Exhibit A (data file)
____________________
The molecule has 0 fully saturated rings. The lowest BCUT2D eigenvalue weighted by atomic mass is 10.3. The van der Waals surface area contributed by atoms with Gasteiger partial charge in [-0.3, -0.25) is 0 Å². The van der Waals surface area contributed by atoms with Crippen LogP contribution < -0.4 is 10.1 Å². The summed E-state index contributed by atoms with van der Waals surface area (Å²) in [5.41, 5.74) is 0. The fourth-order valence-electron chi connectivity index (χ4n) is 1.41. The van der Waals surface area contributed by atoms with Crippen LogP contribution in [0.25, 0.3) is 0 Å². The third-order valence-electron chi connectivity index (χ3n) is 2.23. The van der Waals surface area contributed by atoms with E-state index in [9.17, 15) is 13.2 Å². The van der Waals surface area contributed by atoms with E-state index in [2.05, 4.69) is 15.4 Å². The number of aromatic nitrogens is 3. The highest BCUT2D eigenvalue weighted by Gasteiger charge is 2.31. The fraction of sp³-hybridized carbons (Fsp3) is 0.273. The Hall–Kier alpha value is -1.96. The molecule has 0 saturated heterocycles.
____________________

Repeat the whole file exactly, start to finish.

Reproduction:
The molecule has 0 fully saturated rings. The lowest BCUT2D eigenvalue weighted by atomic mass is 10.3. The van der Waals surface area contributed by atoms with Gasteiger partial charge in [-0.3, -0.25) is 0 Å². The van der Waals surface area contributed by atoms with Crippen LogP contribution < -0.4 is 10.1 Å². The summed E-state index contributed by atoms with van der Waals surface area (Å²) in [5.41, 5.74) is 0. The fourth-order valence-electron chi connectivity index (χ4n) is 1.41. The van der Waals surface area contributed by atoms with Crippen LogP contribution in [0.25, 0.3) is 0 Å². The third-order valence-electron chi connectivity index (χ3n) is 2.23. The van der Waals surface area contributed by atoms with E-state index in [9.17, 15) is 13.2 Å². The van der Waals surface area contributed by atoms with E-state index in [2.05, 4.69) is 15.4 Å². The number of aromatic nitrogens is 3. The highest BCUT2D eigenvalue weighted by Gasteiger charge is 2.31. The fraction of sp³-hybridized carbons (Fsp3) is 0.273. The Hall–Kier alpha value is -1.96. The molecule has 0 saturated heterocycles.